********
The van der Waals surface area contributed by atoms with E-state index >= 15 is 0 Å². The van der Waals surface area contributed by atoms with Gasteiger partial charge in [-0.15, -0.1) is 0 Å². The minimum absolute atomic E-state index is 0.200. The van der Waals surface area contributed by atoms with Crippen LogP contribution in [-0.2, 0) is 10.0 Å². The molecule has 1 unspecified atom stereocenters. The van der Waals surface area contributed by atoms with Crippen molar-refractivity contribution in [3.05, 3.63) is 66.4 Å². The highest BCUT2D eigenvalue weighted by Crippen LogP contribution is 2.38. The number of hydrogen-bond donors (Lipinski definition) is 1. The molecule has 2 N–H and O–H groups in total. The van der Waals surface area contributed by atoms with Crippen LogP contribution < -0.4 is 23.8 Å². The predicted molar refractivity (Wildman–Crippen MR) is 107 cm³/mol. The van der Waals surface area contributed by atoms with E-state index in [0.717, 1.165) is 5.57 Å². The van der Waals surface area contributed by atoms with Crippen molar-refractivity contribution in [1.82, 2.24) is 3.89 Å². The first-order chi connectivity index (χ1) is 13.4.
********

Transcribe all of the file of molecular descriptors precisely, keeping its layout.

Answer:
The van der Waals surface area contributed by atoms with E-state index >= 15 is 0 Å². The van der Waals surface area contributed by atoms with Gasteiger partial charge in [-0.15, -0.1) is 0 Å². The minimum absolute atomic E-state index is 0.200. The van der Waals surface area contributed by atoms with Crippen LogP contribution in [-0.2, 0) is 10.0 Å². The molecule has 1 unspecified atom stereocenters. The van der Waals surface area contributed by atoms with Crippen molar-refractivity contribution in [3.05, 3.63) is 66.4 Å². The highest BCUT2D eigenvalue weighted by Crippen LogP contribution is 2.38. The number of hydrogen-bond donors (Lipinski definition) is 1. The molecule has 2 N–H and O–H groups in total. The van der Waals surface area contributed by atoms with Crippen LogP contribution < -0.4 is 23.8 Å². The predicted molar refractivity (Wildman–Crippen MR) is 107 cm³/mol. The van der Waals surface area contributed by atoms with E-state index in [0.717, 1.165) is 5.57 Å². The van der Waals surface area contributed by atoms with Crippen molar-refractivity contribution in [1.82, 2.24) is 3.89 Å². The first-order chi connectivity index (χ1) is 13.4.